• Wash your hands thoroughly before and after dancing and after touching your nose or using the restroom (or use hand sanitizer as a second-choice alternative).
  • Cover open wounds, cold sores, warts, etc., securely with tape and bandages so that they do not come uncovered during dancing. Then, wash your hands thoroughly before coming in contact with others or with shared surfaces, such as the floor. 
  • Wash your dance clothes and knee pads after dancing, preferably drying them completely in a dryer.  Don't share your dance clothing.
  • Do not attend Lab if you have MRSA or related staph infections. When you are no longer infectious, please obtain a doctor's written note that states you are no longer infectious and contact the Core to discuss your situation.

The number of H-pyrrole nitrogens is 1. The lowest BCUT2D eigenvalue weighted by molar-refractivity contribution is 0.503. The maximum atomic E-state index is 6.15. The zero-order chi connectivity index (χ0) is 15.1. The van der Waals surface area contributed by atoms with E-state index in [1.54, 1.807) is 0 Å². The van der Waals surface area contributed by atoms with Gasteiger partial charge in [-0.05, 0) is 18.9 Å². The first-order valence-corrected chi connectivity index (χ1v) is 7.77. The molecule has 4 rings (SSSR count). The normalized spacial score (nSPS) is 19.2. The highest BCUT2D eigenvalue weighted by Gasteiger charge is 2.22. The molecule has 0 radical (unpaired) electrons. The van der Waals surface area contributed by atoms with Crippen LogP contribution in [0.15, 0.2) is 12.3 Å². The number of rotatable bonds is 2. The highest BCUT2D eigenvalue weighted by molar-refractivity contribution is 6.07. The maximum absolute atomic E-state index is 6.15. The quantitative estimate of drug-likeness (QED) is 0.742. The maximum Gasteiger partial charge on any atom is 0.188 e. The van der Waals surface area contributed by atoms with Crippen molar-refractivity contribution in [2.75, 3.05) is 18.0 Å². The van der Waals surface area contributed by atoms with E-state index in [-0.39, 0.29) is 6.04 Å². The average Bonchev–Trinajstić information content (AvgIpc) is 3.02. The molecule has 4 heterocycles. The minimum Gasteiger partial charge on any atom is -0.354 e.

Website:  The Boulder Contact Lab website is www.BoulderContactLab.com.


Core Members. The Boulder Contact Lab is organized and facilitated by the Core.  Feel free to find any of us on the dance floor, or email us, if you have any questions or concerns about the Lab. While we are technically in charge of holding the space, the spirit of the Lab is truly contained and maintained by the community as a whole. We feel deep gratitude for every dance and dancer that enriches our collective exploration!

  • Alicia Grayson
  • Bea Runyan
  • Betsy J.
  • John Caron
  • John Ould
  • Luke I.
  • Pavandeep
  • Ryder Turner


We welcome the larger dance community to use and adopt these Guidelines for their community, events and needs.  Please clearly reference and/or give authorship credit to the Boulder Contact Lab.  May we continue to co-create fun, safe, and strong containers to dance and explore.

  (updated June 2015)





The Guidelines in Contact Quarterly!

The Boulder Contact Lab is proud to announce that the Guidelines were featured in an article in Contact Quarterly

Page 38, in the "Still Moving" section.
 
Check it out!   www.contactquarterly.com/cq/current/tocb.html